I am not going to lie. Jurgen Klopp’s first press conference was an incredible event to follow. Not necessarily in terms of what he had to say, but definitely in the way it was covered. Klopp’s answers were rational, well thought out and quite predictable. The intrigue and excitement around a new manager is obvious especially considering it is for a club where most of its most famous players have strong ties to the media.
In all fairness, any manager who has been linked to Real Madrid tends to spark headlines, Manuel Pellegrini aside. Klopp has also benefited from what seems to be a magical serum for most football managers – a sabbatical. Pep Guardiola’s troublesome and draining final year with an incredibly talented squad was largely forgotten. Instead, an emphasis was rightly placed on the scintillating football they played during their peak. Likewise, Klopp’s Dortmund thrilled during their run to their Champions League final, and their famous ‘gegenpressing’ took the Bundesliga by storm during both the 2010/11 and 2011/12 seasons.
He has massively overachieved at the club he was at, and his experience in restoring a slumbering giant with a fervent fan base will be vital. Reiterating what countless pundits have already said, Dortmund when Klopp first took over in 2008 were in a very similar situation to the one Liverpool currently find themselves in. But has Klopp reinvented a style of football, i.e. a Guardiola? His final season with Dortmund was a tough one and has resulted in them being out of the Champions League.
Maybe I am being a bit too cynical. Klopp is a step above Rodgers in every possible way. While Rodgers seemed to be practiced, Klopp seems authentic. While Rodgers is always desperate to find one distinctive sound bite – Klopp’s suave charm and charisma couldn’t be more different. Klopp kept Dortmund’s competitive edge, even though their best players were constantly being picked off by better funded rivals. Sound familiar, Liverpool fans? Conversely, Rodgers’ constant complaints about the transfer committees and players he was saddled with often overshadowed the fact that Liverpool spent close to 300 million pounds during his reign.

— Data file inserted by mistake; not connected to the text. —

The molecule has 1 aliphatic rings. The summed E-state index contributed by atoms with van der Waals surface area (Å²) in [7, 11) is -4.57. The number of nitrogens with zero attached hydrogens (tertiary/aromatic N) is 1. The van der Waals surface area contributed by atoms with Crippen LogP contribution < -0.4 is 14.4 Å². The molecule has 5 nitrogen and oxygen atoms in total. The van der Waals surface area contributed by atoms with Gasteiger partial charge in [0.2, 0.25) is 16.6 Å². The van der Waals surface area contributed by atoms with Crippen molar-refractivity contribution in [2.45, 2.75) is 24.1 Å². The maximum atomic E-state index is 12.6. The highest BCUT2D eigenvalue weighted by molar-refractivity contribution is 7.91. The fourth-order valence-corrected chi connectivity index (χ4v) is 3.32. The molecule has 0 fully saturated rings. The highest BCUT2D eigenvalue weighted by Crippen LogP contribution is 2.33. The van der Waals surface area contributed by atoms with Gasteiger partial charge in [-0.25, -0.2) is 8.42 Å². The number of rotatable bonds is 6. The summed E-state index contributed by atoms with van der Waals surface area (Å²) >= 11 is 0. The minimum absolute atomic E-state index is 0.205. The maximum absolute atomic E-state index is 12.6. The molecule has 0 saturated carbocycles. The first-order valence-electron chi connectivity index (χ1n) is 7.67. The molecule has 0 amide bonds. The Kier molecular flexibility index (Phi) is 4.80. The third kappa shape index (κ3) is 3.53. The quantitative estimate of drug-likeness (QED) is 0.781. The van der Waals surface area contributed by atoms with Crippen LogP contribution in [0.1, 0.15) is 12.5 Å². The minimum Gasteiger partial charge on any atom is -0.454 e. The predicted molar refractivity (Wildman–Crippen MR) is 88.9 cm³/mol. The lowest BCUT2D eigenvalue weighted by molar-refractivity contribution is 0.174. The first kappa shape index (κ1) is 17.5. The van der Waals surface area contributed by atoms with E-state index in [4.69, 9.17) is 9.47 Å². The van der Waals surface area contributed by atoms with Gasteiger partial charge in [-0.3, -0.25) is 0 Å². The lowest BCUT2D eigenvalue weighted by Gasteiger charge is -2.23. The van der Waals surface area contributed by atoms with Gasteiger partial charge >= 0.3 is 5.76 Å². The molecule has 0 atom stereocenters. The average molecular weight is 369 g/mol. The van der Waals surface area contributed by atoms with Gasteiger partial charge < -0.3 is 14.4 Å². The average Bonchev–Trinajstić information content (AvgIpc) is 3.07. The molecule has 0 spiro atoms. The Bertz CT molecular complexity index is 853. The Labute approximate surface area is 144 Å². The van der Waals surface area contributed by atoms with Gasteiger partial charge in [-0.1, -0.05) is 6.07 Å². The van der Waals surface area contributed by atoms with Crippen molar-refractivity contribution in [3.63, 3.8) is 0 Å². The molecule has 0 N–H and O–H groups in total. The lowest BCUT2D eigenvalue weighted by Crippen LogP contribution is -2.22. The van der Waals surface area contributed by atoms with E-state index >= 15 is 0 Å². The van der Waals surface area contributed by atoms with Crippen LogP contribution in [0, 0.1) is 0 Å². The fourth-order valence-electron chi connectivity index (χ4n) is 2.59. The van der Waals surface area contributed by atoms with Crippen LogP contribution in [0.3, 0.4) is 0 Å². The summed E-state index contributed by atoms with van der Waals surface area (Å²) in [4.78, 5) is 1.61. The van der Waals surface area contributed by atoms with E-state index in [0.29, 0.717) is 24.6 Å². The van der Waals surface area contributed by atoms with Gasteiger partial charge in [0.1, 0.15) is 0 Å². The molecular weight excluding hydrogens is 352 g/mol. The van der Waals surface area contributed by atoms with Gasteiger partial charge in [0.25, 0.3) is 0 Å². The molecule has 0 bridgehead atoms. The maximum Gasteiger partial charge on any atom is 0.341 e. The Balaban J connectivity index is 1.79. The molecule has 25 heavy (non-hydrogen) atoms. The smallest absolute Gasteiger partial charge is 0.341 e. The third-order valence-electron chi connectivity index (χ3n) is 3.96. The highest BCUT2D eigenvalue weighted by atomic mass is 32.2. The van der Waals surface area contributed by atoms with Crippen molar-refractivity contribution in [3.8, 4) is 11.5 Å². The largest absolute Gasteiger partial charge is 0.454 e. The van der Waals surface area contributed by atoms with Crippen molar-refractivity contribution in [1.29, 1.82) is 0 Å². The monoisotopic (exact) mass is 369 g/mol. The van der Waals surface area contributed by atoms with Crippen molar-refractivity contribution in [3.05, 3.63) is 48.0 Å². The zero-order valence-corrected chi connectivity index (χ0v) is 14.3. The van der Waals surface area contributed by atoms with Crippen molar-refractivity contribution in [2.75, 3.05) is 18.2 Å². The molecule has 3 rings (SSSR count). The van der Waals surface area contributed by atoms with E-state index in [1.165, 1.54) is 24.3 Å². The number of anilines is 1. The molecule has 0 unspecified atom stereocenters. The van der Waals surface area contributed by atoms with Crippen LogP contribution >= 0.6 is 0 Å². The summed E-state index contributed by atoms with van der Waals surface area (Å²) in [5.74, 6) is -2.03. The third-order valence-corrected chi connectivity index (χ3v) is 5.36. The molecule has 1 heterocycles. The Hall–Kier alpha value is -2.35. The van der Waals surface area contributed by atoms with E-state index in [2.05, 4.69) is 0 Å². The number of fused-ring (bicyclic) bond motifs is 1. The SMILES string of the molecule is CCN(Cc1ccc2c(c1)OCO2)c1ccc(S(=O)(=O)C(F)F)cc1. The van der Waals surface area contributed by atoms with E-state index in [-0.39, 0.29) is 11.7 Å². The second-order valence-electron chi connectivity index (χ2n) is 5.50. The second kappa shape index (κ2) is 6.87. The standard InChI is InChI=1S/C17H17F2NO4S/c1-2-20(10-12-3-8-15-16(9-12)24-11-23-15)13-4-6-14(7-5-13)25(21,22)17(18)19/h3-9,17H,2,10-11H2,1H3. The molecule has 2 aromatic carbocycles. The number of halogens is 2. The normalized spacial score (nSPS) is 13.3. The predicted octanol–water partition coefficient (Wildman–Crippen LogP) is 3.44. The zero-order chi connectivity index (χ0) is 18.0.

I just don’t think that it is healthy for Liverpool to be fawning over a manger. Surely one of the most famous clubs in the world and one of the most successful clubs in football history should be attracting managers of such talent. Admittedly, it has been a grim time for fallen giants in Football. The Milan clubs are examples of how established European superpowers have lost much of their lustre. Klopp will undoubtedly bring a bit of the spark back to Liverpool. But managers should not be bigger than the club, especially when they are new arrivals – not just to the club, but to the league.
Personally, I think Klopp and the Kop are a brilliant fit. The promise of a title within four years may be slightly optimistic, but with the right investment, Klopp could definitely match or even go one better than Rodgers in 2012/13. But is he really worth all the hype? Let’s wait and find out.